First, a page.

• the appositive
  • The Colon
  • The coordinating conjunction
  • the correlative conjunction
  • the direct object
  • the gerund and gerund phrase
  • the indirect object
  • the infinitive and infinitive phrase
  • The nominative case
  • the noun
  • the noun adjective pronoun question
  • the noun clause
  • the object of the preposition
  • the participle and participial phrase
  • The possessive case
  • The possessive case 2
  • The possessive case and pronouns
  • the preposition
  • the prepositional phrase
  • the pronoun
  • The Semicolon
  • the subordinating conjunction
  • the verb
  • The verb be
  • the verb phrase
  • Transitive and intransitive verbs
  • types of nouns
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  • Using Capital Letters
  • what good writers do
  • The Rabbit and Tortoise
  • Creepiest Clouds On Earth
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  • Simple Science

    Hot water Heating

    Heat:
    The heated air which rises from furnaces is seldom hot enough to warm large buildings well; hence furnace heating is being largely supplanted by hot-water heating.

    The principle of hot-water heating is shown by the following simple experiment. Two flasks and two tubes are arranged as in Figure 15, the upper flask containing a colored liquid and the lower flask clear water. If heat is applied to B, one can see at the end of a few seconds the downward circulation of the colored liquid and the upward circulation of the clear water. If we represent a boiler by B, a radiator by the coiled tube, and a safety tank by C, we shall have a very fair illustration of the principle of a hot-water heating system. The hot water in the radiators cools and, in cooling, gives up its heat to the rooms and thus warms them.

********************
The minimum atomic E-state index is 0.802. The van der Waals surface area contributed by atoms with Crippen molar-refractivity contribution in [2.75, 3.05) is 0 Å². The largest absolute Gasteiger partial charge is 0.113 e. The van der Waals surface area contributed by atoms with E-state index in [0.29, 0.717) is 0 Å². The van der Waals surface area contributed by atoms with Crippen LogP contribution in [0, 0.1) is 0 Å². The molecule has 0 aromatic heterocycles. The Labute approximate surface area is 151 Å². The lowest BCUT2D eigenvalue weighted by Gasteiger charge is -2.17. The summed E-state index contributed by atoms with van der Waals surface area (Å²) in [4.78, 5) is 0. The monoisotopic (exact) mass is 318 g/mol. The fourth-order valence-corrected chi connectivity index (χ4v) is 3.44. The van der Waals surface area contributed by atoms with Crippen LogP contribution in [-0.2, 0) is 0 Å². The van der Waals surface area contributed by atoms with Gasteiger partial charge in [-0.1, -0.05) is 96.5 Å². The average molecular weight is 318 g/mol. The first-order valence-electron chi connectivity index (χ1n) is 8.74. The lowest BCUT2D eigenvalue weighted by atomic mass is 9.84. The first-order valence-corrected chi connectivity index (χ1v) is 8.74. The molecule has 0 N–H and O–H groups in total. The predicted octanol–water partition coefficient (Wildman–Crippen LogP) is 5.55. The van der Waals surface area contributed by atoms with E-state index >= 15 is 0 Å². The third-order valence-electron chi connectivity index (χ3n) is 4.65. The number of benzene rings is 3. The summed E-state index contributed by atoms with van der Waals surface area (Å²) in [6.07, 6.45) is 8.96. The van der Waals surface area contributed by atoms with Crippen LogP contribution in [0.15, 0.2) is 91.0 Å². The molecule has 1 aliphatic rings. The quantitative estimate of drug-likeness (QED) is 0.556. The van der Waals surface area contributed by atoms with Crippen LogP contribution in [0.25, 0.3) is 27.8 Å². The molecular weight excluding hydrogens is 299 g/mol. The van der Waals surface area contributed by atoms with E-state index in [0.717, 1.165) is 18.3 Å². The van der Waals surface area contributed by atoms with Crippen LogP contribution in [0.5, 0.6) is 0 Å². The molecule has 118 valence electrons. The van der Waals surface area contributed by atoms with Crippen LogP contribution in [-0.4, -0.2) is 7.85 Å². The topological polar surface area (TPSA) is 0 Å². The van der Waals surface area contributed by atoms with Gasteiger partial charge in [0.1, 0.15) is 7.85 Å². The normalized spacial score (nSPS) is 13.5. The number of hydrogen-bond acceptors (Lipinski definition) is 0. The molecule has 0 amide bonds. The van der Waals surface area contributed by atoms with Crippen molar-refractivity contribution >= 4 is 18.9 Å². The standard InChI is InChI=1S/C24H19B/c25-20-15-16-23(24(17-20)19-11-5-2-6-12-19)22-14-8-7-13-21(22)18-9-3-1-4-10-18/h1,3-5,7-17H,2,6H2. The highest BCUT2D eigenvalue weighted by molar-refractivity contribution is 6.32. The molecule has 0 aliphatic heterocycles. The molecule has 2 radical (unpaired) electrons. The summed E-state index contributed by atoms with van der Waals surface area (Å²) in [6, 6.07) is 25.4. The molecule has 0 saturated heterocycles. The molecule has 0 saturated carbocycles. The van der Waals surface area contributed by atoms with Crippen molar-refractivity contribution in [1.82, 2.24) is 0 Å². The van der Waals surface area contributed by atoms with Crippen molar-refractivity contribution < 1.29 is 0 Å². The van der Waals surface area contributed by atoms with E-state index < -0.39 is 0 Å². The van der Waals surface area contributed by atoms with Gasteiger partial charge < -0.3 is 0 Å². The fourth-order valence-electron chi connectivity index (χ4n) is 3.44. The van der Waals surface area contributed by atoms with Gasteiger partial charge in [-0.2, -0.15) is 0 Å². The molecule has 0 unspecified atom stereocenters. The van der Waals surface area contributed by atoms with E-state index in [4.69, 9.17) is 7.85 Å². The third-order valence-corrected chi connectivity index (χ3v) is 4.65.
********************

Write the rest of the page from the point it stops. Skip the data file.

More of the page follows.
In hot-water heating systems, fresh air is not brought to the rooms, for the radiators are closed pipes containing hot water. It is largely for this reason that thoughtful people are careful to raise windows at intervals. Some systems of hot-water heating secure ventilation by confining the radiators to the basement, to which cold air from outside is constantly admitted in such a way that it circulates over the radiators and becomes strongly heated. This warm fresh air then passes through ordinary flues to the rooms above.

    In Figure, a radiator is shown in a boxlike structure in the cellar. Fresh air from outside enters a flue at the right, passes the radiator, where it is warmed, and then makes its way to the room through a flue at the left. The warm air which thus enters the room is thoroughly fresh. The actual labor involved in furnace heating and in hot-water heating is practically the same, since coal must be fed to the fire, and ashes must be removed; but the hot-water system has the advantage of economy and cleanliness.

    FIG. - The principle of hot-water heating.

    FIG. - Fresh air from outside circulates over the radiators and then rises into the rooms to be heated.


    Chourishi Systems